Pledge completed: UC Berkeley has now fully divested from fossil fuels

The University of California announced Tuesday that it has fully divested from all fossil fuels, making it the nation’s largest educational institution to do so as campaigns to fight climate change through investment strategies proliferate at campuses across the country.

The UC milestone capped a five-year effort to move the public research university system’s $126-billion portfolio into more environmentally sustainable investments, such as wind and solar energy. UC officials say their strategy is grounded in concerns about the planet’s future and in what makes financial sense.

The movement against fossil fuels has mushroomed to encompass more than 1,100 faith, educational, government, corporate and nonprofit institutions with $14 trillion in assets in the last decade, according to 350.org, a global climate justice organization. Among them, more than 50 universities have committed to full or partial divestment.

In 2011, Hampshire College in Massachusetts became the first campus to shed its investment portfolio of fossil fuels. Since then, campus movements have increased, with Harvard faculty voting this year to support disinvestment and Georgetown University committing to completing it by 2030. Berkeley’s “arch-rival” Stanford University expects to make a decision on the issue by next month, a spokesman said.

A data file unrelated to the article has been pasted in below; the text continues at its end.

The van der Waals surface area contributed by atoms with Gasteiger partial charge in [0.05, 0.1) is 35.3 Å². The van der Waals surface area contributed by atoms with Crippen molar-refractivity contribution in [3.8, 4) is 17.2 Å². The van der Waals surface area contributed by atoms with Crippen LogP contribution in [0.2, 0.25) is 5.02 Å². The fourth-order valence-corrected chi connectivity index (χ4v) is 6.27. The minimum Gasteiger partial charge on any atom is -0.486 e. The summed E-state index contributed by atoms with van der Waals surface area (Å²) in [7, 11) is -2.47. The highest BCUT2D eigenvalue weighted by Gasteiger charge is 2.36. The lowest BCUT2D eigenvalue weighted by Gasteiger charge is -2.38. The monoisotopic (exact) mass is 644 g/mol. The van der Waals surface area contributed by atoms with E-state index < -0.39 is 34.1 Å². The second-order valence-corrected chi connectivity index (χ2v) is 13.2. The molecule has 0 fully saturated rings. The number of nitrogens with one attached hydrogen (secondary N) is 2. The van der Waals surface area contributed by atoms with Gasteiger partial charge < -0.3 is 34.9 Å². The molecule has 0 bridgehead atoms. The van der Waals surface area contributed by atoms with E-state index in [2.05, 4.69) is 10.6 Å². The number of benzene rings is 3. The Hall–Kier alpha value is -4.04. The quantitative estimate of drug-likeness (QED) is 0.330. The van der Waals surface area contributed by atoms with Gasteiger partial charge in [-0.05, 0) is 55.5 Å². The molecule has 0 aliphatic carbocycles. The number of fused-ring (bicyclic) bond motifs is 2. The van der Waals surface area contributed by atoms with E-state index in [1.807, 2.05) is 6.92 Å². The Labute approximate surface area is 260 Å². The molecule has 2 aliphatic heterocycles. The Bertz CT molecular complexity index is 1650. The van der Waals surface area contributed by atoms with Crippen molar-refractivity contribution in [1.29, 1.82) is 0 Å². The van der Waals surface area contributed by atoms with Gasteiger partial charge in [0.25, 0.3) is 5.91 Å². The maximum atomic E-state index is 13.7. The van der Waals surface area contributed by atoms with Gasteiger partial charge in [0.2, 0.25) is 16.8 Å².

Solution News Source

Pledge completed: UC Berkeley has now fully divested from fossil fuels

The University of California announced Tuesday that it has fully divested from all fossil fuels, making it the nation’s largest educational institution to do so as campaigns to fight climate change through investment strategies proliferate at campuses across the country.

The UC milestone capped a five-year effort to move the public research university system’s $126-billion portfolio into more environmentally sustainable investments, such as wind and solar energy. UC officials say their strategy is grounded in concerns about the planet’s future and in what makes financial sense.

The movement against fossil fuels has mushroomed to encompass more than 1,100 faith, educational, government, corporate and nonprofit institutions with $14 trillion in assets in the last decade, according to 350.org, a global climate justice organization. Among them, more than 50 universities have committed to full or partial divestment.

In 2011, Hampshire College in Massachusetts became the first campus to shed its investment portfolio of fossil fuels. Since then, campus movements have increased, with Harvard faculty voting this year to support disinvestment and Georgetown University committing to completing it by 2030. Berkeley’s “arch-rival” Stanford University expects to make a decision on the issue by next month, a spokesman said.

Solution News Source

SIGN UP

TO GET A Free DAILY DOSE OF OPTIMISM

Optimist Subscriber
Delivery Frequency *
reCAPTCHA

We respect your privacy and take protecting it seriously. Privacy Policy